• The law states birth parent. Both birth parents can be contacted if it is in your court records. There is no restriction on it. St. Elizabeth Coleman is the one that puts restrictions on contacting your natural father.
  • There is no limit on contacting your parents. St. Elizabeth Coleman only allows one phone call to your natural parents.

Wednesday, September 3, 2008


As an adoptee, I think it does. The reason is because the right to privacy laws of Indiana and the constitution itself treats us separately. It could also be said for Illinois since their laws are similar to Indiana.

What is Brown vs. Board of Education? It was the Supreme Court decision essentially banning all segregation in the United States. This case originated in Kansas but several cases in other states were brought forward at the same time.

Their decision:

"...that in the field of public education the doctrine of separate but equal has no place. Separate educational facilities are inherently unequal...therefore plaintiffs and others...are deprived of the equal protection of the law guaranteed by the Fourteenth Amendment of the Constitution."

Adoptees and their families are being deprived of their equal protection. In the laws as well, we are giving special immunities and privileges to the adoption industry as a whole. Its time to change it.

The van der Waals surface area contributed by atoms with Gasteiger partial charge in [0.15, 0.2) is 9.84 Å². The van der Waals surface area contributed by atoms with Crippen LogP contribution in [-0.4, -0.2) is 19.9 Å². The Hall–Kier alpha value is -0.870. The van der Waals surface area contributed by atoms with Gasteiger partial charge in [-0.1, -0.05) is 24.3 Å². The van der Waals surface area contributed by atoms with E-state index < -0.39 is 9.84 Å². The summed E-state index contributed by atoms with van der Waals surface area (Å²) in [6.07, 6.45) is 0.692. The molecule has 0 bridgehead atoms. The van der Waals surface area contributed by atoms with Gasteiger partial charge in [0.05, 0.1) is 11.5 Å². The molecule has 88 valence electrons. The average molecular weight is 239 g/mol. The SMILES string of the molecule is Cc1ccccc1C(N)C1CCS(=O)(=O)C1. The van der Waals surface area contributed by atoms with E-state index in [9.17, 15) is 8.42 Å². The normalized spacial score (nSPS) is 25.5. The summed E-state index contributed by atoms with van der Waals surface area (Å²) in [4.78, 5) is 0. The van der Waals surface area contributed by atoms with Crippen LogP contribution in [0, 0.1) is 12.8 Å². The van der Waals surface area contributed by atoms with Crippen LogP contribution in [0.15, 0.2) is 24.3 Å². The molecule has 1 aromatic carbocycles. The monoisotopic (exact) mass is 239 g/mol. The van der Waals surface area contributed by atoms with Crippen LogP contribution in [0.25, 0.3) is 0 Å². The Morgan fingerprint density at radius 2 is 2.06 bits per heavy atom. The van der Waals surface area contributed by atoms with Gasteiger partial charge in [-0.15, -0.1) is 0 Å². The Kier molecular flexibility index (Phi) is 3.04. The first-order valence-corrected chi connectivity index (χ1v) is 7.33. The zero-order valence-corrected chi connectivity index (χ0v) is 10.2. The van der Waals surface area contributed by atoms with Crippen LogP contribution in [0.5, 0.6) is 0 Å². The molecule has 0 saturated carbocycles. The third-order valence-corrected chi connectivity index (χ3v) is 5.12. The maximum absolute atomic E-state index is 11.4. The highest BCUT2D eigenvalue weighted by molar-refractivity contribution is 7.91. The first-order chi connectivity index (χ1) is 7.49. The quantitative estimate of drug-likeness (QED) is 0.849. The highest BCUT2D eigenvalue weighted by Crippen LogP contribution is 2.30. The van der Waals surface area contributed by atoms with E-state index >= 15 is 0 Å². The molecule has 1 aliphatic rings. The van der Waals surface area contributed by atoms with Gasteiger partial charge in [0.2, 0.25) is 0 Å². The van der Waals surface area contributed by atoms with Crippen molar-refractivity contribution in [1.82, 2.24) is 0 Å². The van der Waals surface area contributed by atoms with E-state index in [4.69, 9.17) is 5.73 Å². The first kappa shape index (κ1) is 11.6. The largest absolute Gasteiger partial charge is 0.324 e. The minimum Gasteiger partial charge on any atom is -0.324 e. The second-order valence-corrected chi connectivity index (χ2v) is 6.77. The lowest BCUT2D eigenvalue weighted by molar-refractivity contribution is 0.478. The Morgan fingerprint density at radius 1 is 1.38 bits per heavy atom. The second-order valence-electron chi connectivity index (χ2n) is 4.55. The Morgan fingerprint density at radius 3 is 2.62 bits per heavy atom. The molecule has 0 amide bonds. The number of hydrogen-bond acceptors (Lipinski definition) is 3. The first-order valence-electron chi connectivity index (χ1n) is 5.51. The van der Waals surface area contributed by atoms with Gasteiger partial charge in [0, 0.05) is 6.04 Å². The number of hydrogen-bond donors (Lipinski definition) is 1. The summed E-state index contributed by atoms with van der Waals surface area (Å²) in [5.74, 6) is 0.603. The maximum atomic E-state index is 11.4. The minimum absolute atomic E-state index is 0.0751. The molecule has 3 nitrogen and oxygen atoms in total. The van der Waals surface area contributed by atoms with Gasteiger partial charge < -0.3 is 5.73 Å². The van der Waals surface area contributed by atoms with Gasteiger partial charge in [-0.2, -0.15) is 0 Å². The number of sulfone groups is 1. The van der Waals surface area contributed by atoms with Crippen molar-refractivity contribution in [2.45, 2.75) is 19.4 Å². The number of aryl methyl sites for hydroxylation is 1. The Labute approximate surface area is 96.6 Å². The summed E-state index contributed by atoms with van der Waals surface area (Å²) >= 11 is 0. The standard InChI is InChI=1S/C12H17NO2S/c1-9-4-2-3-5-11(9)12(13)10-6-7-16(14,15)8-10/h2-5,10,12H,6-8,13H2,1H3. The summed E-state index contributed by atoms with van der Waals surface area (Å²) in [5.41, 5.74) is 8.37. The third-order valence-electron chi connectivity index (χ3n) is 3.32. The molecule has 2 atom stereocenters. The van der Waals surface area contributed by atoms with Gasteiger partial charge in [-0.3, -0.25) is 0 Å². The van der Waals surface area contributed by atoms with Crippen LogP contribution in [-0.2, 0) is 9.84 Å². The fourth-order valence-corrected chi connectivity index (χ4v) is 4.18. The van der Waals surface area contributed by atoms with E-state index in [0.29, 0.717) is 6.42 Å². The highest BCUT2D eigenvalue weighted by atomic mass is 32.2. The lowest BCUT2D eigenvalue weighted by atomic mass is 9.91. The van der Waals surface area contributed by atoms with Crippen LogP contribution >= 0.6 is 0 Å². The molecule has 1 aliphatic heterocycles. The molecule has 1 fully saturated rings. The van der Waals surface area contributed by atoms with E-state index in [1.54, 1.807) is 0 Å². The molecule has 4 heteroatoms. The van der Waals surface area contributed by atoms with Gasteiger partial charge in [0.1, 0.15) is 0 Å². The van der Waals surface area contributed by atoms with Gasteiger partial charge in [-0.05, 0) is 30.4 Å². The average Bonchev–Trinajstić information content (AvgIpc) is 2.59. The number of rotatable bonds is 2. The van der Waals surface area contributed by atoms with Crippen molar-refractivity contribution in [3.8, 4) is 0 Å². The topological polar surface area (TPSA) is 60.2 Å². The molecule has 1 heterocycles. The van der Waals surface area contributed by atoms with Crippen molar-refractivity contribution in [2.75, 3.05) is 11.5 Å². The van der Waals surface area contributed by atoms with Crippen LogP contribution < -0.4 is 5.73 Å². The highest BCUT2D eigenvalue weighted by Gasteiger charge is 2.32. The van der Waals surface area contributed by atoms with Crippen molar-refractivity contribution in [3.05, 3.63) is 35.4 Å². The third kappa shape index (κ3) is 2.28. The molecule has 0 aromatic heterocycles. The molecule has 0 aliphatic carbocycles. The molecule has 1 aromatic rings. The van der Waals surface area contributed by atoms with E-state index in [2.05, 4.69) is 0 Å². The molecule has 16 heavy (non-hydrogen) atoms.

Roe vs. Wade is not about the right to an abortion. If one were to read the actually court case on this, one would realize this. It is about the right to be free from governmental intrusion. Trust me you don't want that Supreme Court Case to be overturned. If it is overturned, it allows the state and federal governments back into our private lives. They will begin to govern what we all do in our private lives. If Roe vs. Wade is overturned, it will allow the government to override our parental rights, to decided how and when we have sex, what we use to protect ourselves with our sexual actions, and many other things. Am I the only one that sees this?

If you don't believe me, read this.